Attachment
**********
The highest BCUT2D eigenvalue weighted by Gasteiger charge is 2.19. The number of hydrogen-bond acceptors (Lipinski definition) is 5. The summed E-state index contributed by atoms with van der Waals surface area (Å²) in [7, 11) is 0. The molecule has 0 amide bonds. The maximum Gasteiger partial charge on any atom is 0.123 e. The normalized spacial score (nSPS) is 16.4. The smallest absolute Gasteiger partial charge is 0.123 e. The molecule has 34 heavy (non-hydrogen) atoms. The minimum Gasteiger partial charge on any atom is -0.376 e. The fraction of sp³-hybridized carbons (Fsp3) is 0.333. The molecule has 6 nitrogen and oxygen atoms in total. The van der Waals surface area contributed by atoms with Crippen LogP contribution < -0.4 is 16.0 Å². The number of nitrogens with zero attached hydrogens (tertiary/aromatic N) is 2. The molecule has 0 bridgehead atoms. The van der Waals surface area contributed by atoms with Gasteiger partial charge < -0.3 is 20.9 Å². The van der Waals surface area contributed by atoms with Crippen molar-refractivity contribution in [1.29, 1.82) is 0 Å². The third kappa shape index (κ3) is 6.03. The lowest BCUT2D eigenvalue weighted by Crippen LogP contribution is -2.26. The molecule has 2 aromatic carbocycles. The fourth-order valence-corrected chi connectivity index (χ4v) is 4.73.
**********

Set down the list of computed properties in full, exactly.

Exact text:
The highest BCUT2D eigenvalue weighted by Gasteiger charge is 2.19. The number of hydrogen-bond acceptors (Lipinski definition) is 5. The summed E-state index contributed by atoms with van der Waals surface area (Å²) in [7, 11) is 0. The molecule has 0 amide bonds. The maximum Gasteiger partial charge on any atom is 0.123 e. The normalized spacial score (nSPS) is 16.4. The smallest absolute Gasteiger partial charge is 0.123 e. The molecule has 34 heavy (non-hydrogen) atoms. The minimum Gasteiger partial charge on any atom is -0.376 e. The fraction of sp³-hybridized carbons (Fsp3) is 0.333. The molecule has 6 nitrogen and oxygen atoms in total. The van der Waals surface area contributed by atoms with Crippen LogP contribution < -0.4 is 16.0 Å². The number of nitrogens with zero attached hydrogens (tertiary/aromatic N) is 2. The molecule has 0 bridgehead atoms. The van der Waals surface area contributed by atoms with Gasteiger partial charge < -0.3 is 20.9 Å². The van der Waals surface area contributed by atoms with Crippen molar-refractivity contribution in [1.29, 1.82) is 0 Å². The third kappa shape index (κ3) is 6.03. The lowest BCUT2D eigenvalue weighted by Crippen LogP contribution is -2.26. The molecule has 2 aromatic carbocycles. The fourth-order valence-corrected chi connectivity index (χ4v) is 4.73.